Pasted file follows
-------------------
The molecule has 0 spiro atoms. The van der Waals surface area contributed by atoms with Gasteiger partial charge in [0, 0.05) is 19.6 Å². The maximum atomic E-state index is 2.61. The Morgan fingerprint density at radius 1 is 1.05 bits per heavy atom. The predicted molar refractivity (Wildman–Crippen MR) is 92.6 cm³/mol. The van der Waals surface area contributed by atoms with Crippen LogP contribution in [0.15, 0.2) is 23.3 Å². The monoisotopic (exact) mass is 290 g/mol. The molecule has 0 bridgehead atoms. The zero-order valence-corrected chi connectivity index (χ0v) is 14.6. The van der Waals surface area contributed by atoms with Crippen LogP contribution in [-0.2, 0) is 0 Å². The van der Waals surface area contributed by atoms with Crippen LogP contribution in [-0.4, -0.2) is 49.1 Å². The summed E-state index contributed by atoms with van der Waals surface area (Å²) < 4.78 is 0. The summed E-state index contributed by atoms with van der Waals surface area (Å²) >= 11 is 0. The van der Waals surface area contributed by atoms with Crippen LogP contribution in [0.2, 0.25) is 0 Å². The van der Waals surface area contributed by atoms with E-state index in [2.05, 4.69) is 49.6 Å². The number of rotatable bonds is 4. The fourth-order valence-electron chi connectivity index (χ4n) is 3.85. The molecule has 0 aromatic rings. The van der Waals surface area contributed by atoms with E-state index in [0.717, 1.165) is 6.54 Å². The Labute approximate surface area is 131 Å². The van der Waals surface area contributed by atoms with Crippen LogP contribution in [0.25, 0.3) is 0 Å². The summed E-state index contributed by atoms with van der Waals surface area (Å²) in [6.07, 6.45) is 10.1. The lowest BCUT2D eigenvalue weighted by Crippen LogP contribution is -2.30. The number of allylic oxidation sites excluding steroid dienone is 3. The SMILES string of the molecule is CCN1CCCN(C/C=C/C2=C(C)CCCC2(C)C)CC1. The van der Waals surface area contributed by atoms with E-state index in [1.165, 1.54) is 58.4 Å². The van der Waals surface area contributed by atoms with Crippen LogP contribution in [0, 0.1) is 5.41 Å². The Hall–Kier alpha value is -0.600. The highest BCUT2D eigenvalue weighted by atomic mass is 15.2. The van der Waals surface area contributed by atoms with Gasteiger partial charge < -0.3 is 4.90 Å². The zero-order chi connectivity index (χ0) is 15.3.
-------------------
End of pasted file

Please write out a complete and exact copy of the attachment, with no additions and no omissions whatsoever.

The molecule has 0 spiro atoms. The van der Waals surface area contributed by atoms with Gasteiger partial charge in [0, 0.05) is 19.6 Å². The maximum atomic E-state index is 2.61. The Morgan fingerprint density at radius 1 is 1.05 bits per heavy atom. The predicted molar refractivity (Wildman–Crippen MR) is 92.6 cm³/mol. The van der Waals surface area contributed by atoms with Crippen LogP contribution in [0.15, 0.2) is 23.3 Å². The monoisotopic (exact) mass is 290 g/mol. The molecule has 0 bridgehead atoms. The zero-order valence-corrected chi connectivity index (χ0v) is 14.6. The van der Waals surface area contributed by atoms with Crippen LogP contribution in [-0.2, 0) is 0 Å². The van der Waals surface area contributed by atoms with Crippen LogP contribution in [-0.4, -0.2) is 49.1 Å². The summed E-state index contributed by atoms with van der Waals surface area (Å²) < 4.78 is 0. The summed E-state index contributed by atoms with van der Waals surface area (Å²) >= 11 is 0. The van der Waals surface area contributed by atoms with Crippen LogP contribution in [0.2, 0.25) is 0 Å². The van der Waals surface area contributed by atoms with E-state index in [2.05, 4.69) is 49.6 Å². The number of rotatable bonds is 4. The fourth-order valence-electron chi connectivity index (χ4n) is 3.85. The molecule has 0 aromatic rings. The van der Waals surface area contributed by atoms with E-state index in [0.717, 1.165) is 6.54 Å². The Labute approximate surface area is 131 Å². The van der Waals surface area contributed by atoms with Crippen LogP contribution in [0.25, 0.3) is 0 Å². The summed E-state index contributed by atoms with van der Waals surface area (Å²) in [6.07, 6.45) is 10.1. The lowest BCUT2D eigenvalue weighted by Crippen LogP contribution is -2.30. The number of allylic oxidation sites excluding steroid dienone is 3. The SMILES string of the molecule is CCN1CCCN(C/C=C/C2=C(C)CCCC2(C)C)CC1. The van der Waals surface area contributed by atoms with E-state index in [1.165, 1.54) is 58.4 Å². The van der Waals surface area contributed by atoms with Crippen LogP contribution in [0, 0.1) is 5.41 Å². The Hall–Kier alpha value is -0.600. The highest BCUT2D eigenvalue weighted by atomic mass is 15.2. The van der Waals surface area contributed by atoms with Gasteiger partial charge < -0.3 is 4.90 Å². The zero-order chi connectivity index (χ0) is 15.3.